Paul Romanowich, Ph.D.

Assistant Professor of Psychology

I joined Gonzaga University in 2019 and conduct research on choice and resource allocation through my choice behavior lab. My research has spanned quantitative modelling for pigeon’s behavior in an operant chamber to identifying and testing reinforcement...

Contact Information

  • Spring 2020
    Mondays & Wednesdays & Fridays, 9-10 a.m.
    Tuesdays & Thursdays, 2-3 p.m.
  • +15093136751

Education & Curriculum Vitae

Ph.D., Psychology, University of California San Diego

M.A., Psychology, University of California San Diego

B.S., Psychology, University of Florida

B.A., German, University of Florida

Courses Taught

PSYC 101: General Psychology

PSYC 315: Learning


I joined Gonzaga University in 2019 and conduct research on choice and resource allocation through my choice behavior lab. My research has spanned quantitative modelling for pigeon’s behavior in an operant chamber to identifying and testing reinforcement contingencies that can best initiate and maintain smoking abstinence in pack-a-day smokers. More recently, I have investigated relationships between social discounting (i.e., sharing as a function of social distance) and different health behaviors, such as obesity, diabetes, condom use, texting while driving, and marijuana use. With the help of collaborators in Japan, I have also begun investigating the impact of cultural contingencies on choice behavior.

Last Five Years

  • Stegall, S. E., Collette, T., Kinjo, T., Takahashi, T., & Romanowich, P. (in press). Quantitative cross-cultural similarities and differences in social discounting for gains and losses. Frontiers in Public Health – Health Economics.
  • Igaki, T., Romanowich, P., & Yamagishi, N. (2019). Texting while walking is associated with delay, but not social discounting. The Psychological Record. https://doi.org/10.1007/s40732-019-00348-3.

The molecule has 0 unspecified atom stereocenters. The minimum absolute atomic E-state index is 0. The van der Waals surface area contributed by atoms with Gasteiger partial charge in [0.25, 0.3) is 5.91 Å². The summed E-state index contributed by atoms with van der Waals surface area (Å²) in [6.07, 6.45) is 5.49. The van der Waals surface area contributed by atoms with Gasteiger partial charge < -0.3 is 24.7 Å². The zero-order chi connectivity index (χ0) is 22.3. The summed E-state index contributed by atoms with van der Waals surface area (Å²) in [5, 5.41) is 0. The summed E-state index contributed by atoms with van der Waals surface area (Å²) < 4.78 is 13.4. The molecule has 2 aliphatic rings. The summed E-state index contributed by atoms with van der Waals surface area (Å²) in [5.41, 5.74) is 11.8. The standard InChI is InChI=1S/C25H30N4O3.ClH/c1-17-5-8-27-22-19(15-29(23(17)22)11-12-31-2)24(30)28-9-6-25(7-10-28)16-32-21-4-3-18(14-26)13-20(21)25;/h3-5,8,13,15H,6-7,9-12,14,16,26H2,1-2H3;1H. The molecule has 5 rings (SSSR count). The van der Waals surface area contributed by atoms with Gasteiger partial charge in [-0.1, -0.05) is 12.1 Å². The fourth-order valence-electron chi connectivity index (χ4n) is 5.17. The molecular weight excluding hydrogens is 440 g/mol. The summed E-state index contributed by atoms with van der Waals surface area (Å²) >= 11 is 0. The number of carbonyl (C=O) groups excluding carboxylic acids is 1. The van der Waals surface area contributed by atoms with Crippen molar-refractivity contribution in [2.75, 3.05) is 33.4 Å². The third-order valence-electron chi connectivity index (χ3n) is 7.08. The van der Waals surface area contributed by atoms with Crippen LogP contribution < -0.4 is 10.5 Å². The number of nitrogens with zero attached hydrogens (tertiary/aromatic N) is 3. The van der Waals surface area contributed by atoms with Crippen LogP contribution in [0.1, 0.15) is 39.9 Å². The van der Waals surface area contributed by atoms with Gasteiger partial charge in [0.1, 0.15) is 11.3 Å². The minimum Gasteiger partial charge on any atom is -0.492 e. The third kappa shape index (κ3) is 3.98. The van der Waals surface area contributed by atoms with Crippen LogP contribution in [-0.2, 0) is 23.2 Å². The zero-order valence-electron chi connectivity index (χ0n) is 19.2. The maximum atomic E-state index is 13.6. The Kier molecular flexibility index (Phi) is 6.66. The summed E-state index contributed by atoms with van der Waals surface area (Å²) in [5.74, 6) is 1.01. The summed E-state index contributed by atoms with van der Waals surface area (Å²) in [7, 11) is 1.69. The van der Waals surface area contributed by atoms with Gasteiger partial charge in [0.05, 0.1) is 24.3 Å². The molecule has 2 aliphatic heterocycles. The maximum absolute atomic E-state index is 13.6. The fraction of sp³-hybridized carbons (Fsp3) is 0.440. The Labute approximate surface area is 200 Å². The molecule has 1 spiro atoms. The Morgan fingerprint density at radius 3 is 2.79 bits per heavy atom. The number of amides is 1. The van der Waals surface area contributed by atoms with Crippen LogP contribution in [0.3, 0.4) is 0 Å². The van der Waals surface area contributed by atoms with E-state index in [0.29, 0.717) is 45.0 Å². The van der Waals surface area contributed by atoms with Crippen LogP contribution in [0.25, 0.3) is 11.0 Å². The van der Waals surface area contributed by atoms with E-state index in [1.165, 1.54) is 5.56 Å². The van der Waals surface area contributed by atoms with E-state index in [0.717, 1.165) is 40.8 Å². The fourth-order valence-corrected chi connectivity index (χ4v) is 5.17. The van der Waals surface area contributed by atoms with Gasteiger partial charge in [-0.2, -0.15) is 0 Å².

• Igaki, T., Romanowich, P., & Sakagami, T. (2019). Experimental psychology: Current issues in irrational choice behavior. In T. Toshiji & H. Takizawa (Eds.) Diversity of experimental methods in economics (pp. 79-115). Singapore: Springer.
  • Wainwright, K., Green, B. E., & Romanowich, P. (2018). The relationship between delay, social discounting, and body mass index in university students. The Psychological Record, 68, 441-449.
  • Romanowich, P., & Igaki, T. (2017). Effects of reward magnitude, tobacco, and alcohol use on social discounting in Japan and United States college students. The Psychological Record, 67, 345-353.
  • Romanowich, P., Cozine, A., & Worthen, D. L. (2017). Effects of reinforcement context on initial link responding in concurrent chain reinforcement schedules. The Psychological Record, 67, 43-50.
  • Wainwright, K., & Romanowich, P. (2016). The relationship between perfectionism and discounting measures. Personality & Individual Differences, 101, 407-412.
  • Romanowich, P., & Lamb, R. J. (2015). The effects of fixed versus escalating incentives for smoking abstinence. Journal of Applied Behavior Analysis, 48, 25-37.
Dr. Romanowich’s research focuses on choice behavior and resource allocation for both humans and non-human organisms. This research is primarily designed and interpreted from a behavior analytic perspective. His research has spanned quantitative modelling for pigeon’s behavior in an operant chamber to identifying and testing reinforcement contingencies that can best initiate and maintain smoking abstinence in pack-a-day smokers. More recently, Dr. Romanowich has investigated relationships between social discounting (i.e., sharing as a function of social distance) and different health behaviors, such as obesity, diabetes, condom use, texting while driving, and marijuana use. Dr. Romanowich has also begun investigating the impact of cultural contingencies on choice behavior.